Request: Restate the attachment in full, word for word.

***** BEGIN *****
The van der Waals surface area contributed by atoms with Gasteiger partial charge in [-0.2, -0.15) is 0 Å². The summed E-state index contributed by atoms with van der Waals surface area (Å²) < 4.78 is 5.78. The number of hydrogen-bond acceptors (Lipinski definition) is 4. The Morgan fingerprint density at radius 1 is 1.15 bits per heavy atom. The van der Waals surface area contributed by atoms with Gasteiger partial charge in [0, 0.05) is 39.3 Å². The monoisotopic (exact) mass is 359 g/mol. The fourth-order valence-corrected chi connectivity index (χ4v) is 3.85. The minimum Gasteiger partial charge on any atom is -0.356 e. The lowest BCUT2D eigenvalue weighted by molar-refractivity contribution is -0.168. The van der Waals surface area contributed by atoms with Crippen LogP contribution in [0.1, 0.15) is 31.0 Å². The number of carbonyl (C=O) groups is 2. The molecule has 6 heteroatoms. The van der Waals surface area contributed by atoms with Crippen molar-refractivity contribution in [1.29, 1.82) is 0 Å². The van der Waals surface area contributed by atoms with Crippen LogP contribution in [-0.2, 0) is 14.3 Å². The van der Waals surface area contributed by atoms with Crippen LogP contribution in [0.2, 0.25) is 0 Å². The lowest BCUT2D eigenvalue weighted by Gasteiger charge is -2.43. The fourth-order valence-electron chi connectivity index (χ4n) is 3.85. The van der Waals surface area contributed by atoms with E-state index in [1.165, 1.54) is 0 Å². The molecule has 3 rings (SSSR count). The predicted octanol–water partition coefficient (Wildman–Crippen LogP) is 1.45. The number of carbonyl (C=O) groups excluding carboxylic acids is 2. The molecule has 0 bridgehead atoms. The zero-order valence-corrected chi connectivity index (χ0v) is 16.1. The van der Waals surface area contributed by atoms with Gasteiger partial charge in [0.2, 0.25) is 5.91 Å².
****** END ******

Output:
The van der Waals surface area contributed by atoms with Gasteiger partial charge in [-0.2, -0.15) is 0 Å². The summed E-state index contributed by atoms with van der Waals surface area (Å²) < 4.78 is 5.78. The number of hydrogen-bond acceptors (Lipinski definition) is 4. The Morgan fingerprint density at radius 1 is 1.15 bits per heavy atom. The van der Waals surface area contributed by atoms with Gasteiger partial charge in [0, 0.05) is 39.3 Å². The monoisotopic (exact) mass is 359 g/mol. The fourth-order valence-corrected chi connectivity index (χ4v) is 3.85. The minimum Gasteiger partial charge on any atom is -0.356 e. The lowest BCUT2D eigenvalue weighted by molar-refractivity contribution is -0.168. The van der Waals surface area contributed by atoms with Crippen LogP contribution in [0.1, 0.15) is 31.0 Å². The number of carbonyl (C=O) groups is 2. The molecule has 6 heteroatoms. The van der Waals surface area contributed by atoms with Crippen molar-refractivity contribution in [1.29, 1.82) is 0 Å². The van der Waals surface area contributed by atoms with Crippen LogP contribution in [-0.2, 0) is 14.3 Å². The van der Waals surface area contributed by atoms with Crippen LogP contribution in [0.2, 0.25) is 0 Å². The lowest BCUT2D eigenvalue weighted by Gasteiger charge is -2.43. The fourth-order valence-electron chi connectivity index (χ4n) is 3.85. The van der Waals surface area contributed by atoms with E-state index in [1.165, 1.54) is 0 Å². The molecule has 3 rings (SSSR count). The predicted octanol–water partition coefficient (Wildman–Crippen LogP) is 1.45. The number of carbonyl (C=O) groups excluding carboxylic acids is 2. The molecule has 0 bridgehead atoms. The zero-order valence-corrected chi connectivity index (χ0v) is 16.1. The van der Waals surface area contributed by atoms with Gasteiger partial charge in [0.2, 0.25) is 5.91 Å².